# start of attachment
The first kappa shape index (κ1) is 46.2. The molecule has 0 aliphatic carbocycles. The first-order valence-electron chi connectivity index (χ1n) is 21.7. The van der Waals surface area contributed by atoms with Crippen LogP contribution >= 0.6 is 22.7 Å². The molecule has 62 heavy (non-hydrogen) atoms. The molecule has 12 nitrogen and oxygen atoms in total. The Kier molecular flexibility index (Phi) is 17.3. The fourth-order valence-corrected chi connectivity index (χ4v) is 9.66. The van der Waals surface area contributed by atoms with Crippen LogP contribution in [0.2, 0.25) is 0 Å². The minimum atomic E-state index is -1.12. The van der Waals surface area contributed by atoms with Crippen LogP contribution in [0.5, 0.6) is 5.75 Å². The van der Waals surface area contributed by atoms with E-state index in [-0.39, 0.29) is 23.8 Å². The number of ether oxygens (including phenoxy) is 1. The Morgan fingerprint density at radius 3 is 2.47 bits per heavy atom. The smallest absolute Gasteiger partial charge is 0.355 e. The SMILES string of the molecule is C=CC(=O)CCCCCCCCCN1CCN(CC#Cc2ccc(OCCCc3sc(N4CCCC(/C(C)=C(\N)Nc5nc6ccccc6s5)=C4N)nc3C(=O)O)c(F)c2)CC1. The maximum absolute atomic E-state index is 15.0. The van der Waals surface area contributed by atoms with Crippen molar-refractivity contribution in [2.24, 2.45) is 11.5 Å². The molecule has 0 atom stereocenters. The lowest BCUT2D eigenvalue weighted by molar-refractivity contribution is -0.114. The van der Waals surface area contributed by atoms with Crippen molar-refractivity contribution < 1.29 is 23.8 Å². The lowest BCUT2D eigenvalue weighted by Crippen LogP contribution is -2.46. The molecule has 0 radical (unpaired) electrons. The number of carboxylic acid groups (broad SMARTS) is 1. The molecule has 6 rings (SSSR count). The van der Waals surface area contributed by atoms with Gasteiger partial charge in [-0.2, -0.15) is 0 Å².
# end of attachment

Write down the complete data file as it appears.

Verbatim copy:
The first kappa shape index (κ1) is 46.2. The molecule has 0 aliphatic carbocycles. The first-order valence-electron chi connectivity index (χ1n) is 21.7. The van der Waals surface area contributed by atoms with Crippen LogP contribution >= 0.6 is 22.7 Å². The molecule has 62 heavy (non-hydrogen) atoms. The molecule has 12 nitrogen and oxygen atoms in total. The Kier molecular flexibility index (Phi) is 17.3. The fourth-order valence-corrected chi connectivity index (χ4v) is 9.66. The van der Waals surface area contributed by atoms with Crippen LogP contribution in [0.2, 0.25) is 0 Å². The minimum atomic E-state index is -1.12. The van der Waals surface area contributed by atoms with Crippen LogP contribution in [0.5, 0.6) is 5.75 Å². The van der Waals surface area contributed by atoms with E-state index in [-0.39, 0.29) is 23.8 Å². The number of ether oxygens (including phenoxy) is 1. The Morgan fingerprint density at radius 3 is 2.47 bits per heavy atom. The smallest absolute Gasteiger partial charge is 0.355 e. The SMILES string of the molecule is C=CC(=O)CCCCCCCCCN1CCN(CC#Cc2ccc(OCCCc3sc(N4CCCC(/C(C)=C(\N)Nc5nc6ccccc6s5)=C4N)nc3C(=O)O)c(F)c2)CC1. The maximum absolute atomic E-state index is 15.0. The van der Waals surface area contributed by atoms with Crippen molar-refractivity contribution in [2.24, 2.45) is 11.5 Å². The molecule has 0 atom stereocenters. The lowest BCUT2D eigenvalue weighted by molar-refractivity contribution is -0.114. The van der Waals surface area contributed by atoms with Crippen molar-refractivity contribution < 1.29 is 23.8 Å². The lowest BCUT2D eigenvalue weighted by Crippen LogP contribution is -2.46. The molecule has 0 radical (unpaired) electrons. The number of carboxylic acid groups (broad SMARTS) is 1. The molecule has 6 rings (SSSR count). The van der Waals surface area contributed by atoms with Gasteiger partial charge in [-0.2, -0.15) is 0 Å².